The biographies of pioneering missionaries, or puritans resisting the English kings, or reformers facing heresy trials, or other heroes of the faith often impress us with great displays of trust in God. These heroes proclaimed the gospel to people about to kill them for it, preached when they’d be thrown in jail for doing so, and relied constantly on God for provision. Perhaps we see great trust as well in fellow church members—those fighting cancer, those with very sick family members, those who end up in severe financial trouble, those who go through great trouble with unbelieving family, and others. While many people go through various difficult trials and have to rely on God, some Christians experience mostly good providences to us, and that their “trials”—finals weeks and annoying people at work—hardly count. How then can such a person trust God? Continue reading “Trusting God When Life is Easy”
We’ve all seen them. Listicles are articles that are just lists of short bullet points, usually with pictures. And they’ve even made their way to the Christian blogosphere! Like this one, and this one, and worst of all this one. But this medium must DIE!
Here’s a listicle of 8 reasons why that’s the case: Continue reading “8 Reasons Christian Listicles Must DIE!”
After an extensive hiatus that has been far too long, this blog will revive with this post continuing our study on male tears. In the last installment, we talked about all the times Jesus cried, and concluded the only thing we saw that made Jesus cry was the sin and unbelief of His people, at one time seen juxtaposed with coming judgment. In this installment we’ll talk about my personal philosophy of crying and how it fits with the Bible. In the next installment you’ll see the promised list of all the times I cried in college, which for me ended in March of 2016. Continue reading “When Even Men Cry: How to Abandon All Your Principles”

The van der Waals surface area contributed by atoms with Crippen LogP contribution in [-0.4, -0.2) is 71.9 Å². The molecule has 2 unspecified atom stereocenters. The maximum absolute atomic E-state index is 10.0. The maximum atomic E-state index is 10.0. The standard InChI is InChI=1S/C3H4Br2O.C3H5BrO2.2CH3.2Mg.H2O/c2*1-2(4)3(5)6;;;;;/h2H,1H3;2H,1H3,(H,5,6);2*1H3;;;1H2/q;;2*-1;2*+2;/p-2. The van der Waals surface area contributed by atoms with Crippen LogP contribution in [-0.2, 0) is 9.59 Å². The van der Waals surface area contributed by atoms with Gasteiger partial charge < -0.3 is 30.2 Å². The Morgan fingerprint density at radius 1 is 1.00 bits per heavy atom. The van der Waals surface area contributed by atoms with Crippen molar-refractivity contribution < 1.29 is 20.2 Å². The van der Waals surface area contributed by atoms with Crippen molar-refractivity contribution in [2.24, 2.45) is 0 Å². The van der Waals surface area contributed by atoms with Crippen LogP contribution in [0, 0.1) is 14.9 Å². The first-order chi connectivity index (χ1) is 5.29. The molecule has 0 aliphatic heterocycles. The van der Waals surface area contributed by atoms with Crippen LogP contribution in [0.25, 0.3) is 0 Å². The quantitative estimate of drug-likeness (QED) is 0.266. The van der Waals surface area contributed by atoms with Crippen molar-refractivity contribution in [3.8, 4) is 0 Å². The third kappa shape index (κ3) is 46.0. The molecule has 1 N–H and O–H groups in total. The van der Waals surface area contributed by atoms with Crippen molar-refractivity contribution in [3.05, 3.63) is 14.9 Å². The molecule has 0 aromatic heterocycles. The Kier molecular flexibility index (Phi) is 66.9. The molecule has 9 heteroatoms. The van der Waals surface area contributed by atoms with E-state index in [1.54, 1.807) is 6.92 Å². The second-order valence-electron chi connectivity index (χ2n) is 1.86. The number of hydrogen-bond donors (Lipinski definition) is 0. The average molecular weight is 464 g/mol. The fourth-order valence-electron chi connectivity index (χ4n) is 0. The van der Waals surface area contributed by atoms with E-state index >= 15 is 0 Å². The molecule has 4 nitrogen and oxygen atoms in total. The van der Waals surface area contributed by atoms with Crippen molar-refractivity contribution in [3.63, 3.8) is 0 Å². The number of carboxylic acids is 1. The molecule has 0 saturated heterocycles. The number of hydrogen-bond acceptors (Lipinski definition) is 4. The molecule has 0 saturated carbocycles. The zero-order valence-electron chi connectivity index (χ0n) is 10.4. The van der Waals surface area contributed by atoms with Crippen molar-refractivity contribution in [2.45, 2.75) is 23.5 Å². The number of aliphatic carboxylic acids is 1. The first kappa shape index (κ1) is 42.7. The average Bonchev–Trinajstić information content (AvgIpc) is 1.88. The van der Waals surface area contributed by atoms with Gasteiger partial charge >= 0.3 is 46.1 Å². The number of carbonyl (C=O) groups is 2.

I take as an axiom, “Great people read, and great people read a lot.” My purpose, then, is extending this principle to, “Christians should read, and Christians should read a lot.” Surely we are obligated to steward the intellects God gave us. We can do this by reading. Reading combats laziness, reading informs our worldview, reading gives us a knowledge of the devil’s devices, reading enables us to understand and love others. Most importantly, reading makes first dates less awkward—it gives us things to talk about. Reading is a good thing, but it is something many people foolishly neglect, much to their own detriment. By reading I mean primarily books, not newspapers, magazines, comics, or trashy websites. To quote Charles Spurgeon:
Give yourself unto reading. The man who never reads will never be read; he who never quotes will never be quoted. He who will not use the thoughts of other men’s brains, proves that he has no brains of his own. You need to read.
Of course, How to Read a Book exists, and I have shamelessly plagiarized its title. But this is not a post about how to read a book, it’s a post about how to read books. I shall explore how a Christian should approach the necessary discipline of reading extra-Biblical books. And I have three words to describe how you should approach reading: broadly, copiously, and deeply. Continue reading “How to Read Books”
Eternal Father, strong to save,
Whose arm hath bound the restless wave,
Who bidd’st the mighty ocean deep
Its own appointed limits keep;
Oh, hear us when we cry to Thee,
For those in peril on the sea!
Therefore, since we have so great a cloud of witnesses surrounding us, let us also lay aside every encumbrance and the sin which so easily entangles us, and let us run with endurance the race that is set before us, fixing our eyes on Jesus, the author and perfecter of faith, who for the joy set before Him endured the cross, despising the shame, and has sat down at the right hand of the throne of God.
I want to learn from the pattern of Hebrews 11 and the logical flow into the next two verses. Continue reading “As Saints of Old Still Line the Way”
The following is very slightly adapted from a devotional given by the author at a college group event.
I think you, as a Christian, should be reading the Old Testament. I’ve heard the objections. They’re stupid. Let me tell you why. Continue reading “You Should Read the Old Testament”